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Empirical Models of Privacy in Location Sharing

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Recently, I presented our paper "Empirical models of privacy in location sharing" (PDF) in Ucibomp - a great conference about mobile computing. The idea behind the paper is to study what type of ...

Recently, I presented our paper "Empirical models of privacy in location sharing" (PDF) in Ucibomp - a great conference about mobile computing. The idea behind the paper is to study what type of privacy preferences people assign to distinct places in location sharing scenarios (e.g., when using applications such as Foursquare, Facebook Places and Google Latitude). In order to study this question, we asked 28 people to use our location sharing application, Locaccino, with their actual friends for a month. We found out that people are more likely to share places with high entropy: places which are visited frequently by a diverse population. Entropy is a super-easy method for predicting which places will be shared. Also, we have seen that users who visit lots of low entropy places are more likely to have more privacy concerns and more restrictive privacy preferences.

You can find more information about the paper here: http://bit.ly/aRLqje

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  • The one measure that was significant was location entropy <br />
  • The one measure that was significant was location entropy <br />
  • The one measure that was significant was location entropy <br />
  • The one measure that was significant was location entropy <br />
  • We showed unique locations - 500 meters away from other places <br /> And only locations in which they were 5 minutes or more <br />
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  • Number of observations has a bias in in homes. If users visits their home a lot, then they will have high entropy. <br />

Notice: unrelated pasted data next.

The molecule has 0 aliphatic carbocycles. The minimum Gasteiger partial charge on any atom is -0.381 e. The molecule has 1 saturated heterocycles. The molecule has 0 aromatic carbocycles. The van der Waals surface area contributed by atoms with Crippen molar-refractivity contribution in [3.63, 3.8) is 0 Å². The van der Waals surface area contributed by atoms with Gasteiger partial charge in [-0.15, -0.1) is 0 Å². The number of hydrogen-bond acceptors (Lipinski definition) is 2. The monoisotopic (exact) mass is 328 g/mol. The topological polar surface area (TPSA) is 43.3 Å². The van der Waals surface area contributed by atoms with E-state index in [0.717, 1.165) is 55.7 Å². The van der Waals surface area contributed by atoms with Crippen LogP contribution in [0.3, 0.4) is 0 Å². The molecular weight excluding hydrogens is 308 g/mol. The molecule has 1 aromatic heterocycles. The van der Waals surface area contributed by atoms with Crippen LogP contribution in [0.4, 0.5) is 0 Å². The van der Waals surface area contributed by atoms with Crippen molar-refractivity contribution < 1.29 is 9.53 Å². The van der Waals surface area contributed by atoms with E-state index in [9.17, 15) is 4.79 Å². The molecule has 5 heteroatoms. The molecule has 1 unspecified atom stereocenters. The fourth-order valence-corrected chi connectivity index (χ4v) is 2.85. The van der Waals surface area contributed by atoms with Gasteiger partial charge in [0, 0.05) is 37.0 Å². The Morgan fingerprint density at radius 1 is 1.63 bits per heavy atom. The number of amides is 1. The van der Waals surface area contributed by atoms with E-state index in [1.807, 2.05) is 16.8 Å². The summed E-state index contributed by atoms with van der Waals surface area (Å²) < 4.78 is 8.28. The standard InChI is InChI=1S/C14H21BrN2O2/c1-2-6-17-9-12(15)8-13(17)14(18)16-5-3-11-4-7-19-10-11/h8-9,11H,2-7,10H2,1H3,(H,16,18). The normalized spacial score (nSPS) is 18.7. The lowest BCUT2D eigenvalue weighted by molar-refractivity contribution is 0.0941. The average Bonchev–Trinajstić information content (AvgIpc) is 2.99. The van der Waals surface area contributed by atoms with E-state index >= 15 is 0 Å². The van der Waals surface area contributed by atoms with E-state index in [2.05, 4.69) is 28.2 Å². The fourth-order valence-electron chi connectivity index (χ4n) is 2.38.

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Empirical Models of Privacy in Location Sharing Presentation Transcript

  • 1. Empirical Models of Privacy in Location Sharing Eran Toch, Justin Cranshaw, Paul Hankes-Drielsma, Janice Y. Tsai, Patrick Gage Kelley, James Springfield, Lorrie Cranor, Jason Hong, Norman Sadeh Carnegie Mellon
  • 2. (1) Motivation
  • 3. Motivation Ubicomp 2010 Carnegie Mellon
  • 4. Motivation Ubicomp 2010 Carnegie Mellon
  • 5. Motivation Ubicomp 2010 Carnegie Mellon
  • 6. Motivation Ubicomp 2010 Carnegie Mellon
  • 7. Motivation Ubicomp 2010 Carnegie Mellon
  • 8. Motivation Ubicomp 2010 Carnegie Mellon
  • 9. Privacy by Frank Groeneveld, Barry Borsboom and Boy van Amstel. ‣ Location sharing applications can reveal sensitive locations (e.g., home,) the activity of the user, social encounters etc... ‣ Privacy is a major concern that may limit adoption (Tsai et al. 2009.) Ubicomp 2010 Carnegie Mellon 4
  • 10. Background Privacy Location and Mobility ‣ Khalil and Connelly ‣ Eagle et al. (2006) (2006) ‣ Gonz´alez et al. (2008) ‣ Anthony et al. (2007) ‣ Mancini et al. (2009) ‣ Benisch et al. (2010) ‣ Cranshaw et al., 2010 Ubicomp 2010 Carnegie Mellon
  • 11. Our question: What are the privacy preferences associated with locations and mobility patterns?
  • 12. Agenda ‣ Locaccino ‣ Study ‣ Results ‣ Conclusions Ubicomp 2010 Carnegie Mellon 7
  • 13. (2) Locaccino
  • 14. Locaccino ‣ Location sharing application ‣ Expressive privacy controls ‣ Background location tracking ‣ Research framework Ubicomp 2010 Carnegie Mellon
  • 15. Locators For Mac and Windows ‣ Background location reporting every 2-10 minutes, depending on movement ‣ On laptops: Location WiFi positioning by Skyhook ‣ On smartphones: WiFi positioning + GPS Ubicomp 2010 Carnegie Mellon 10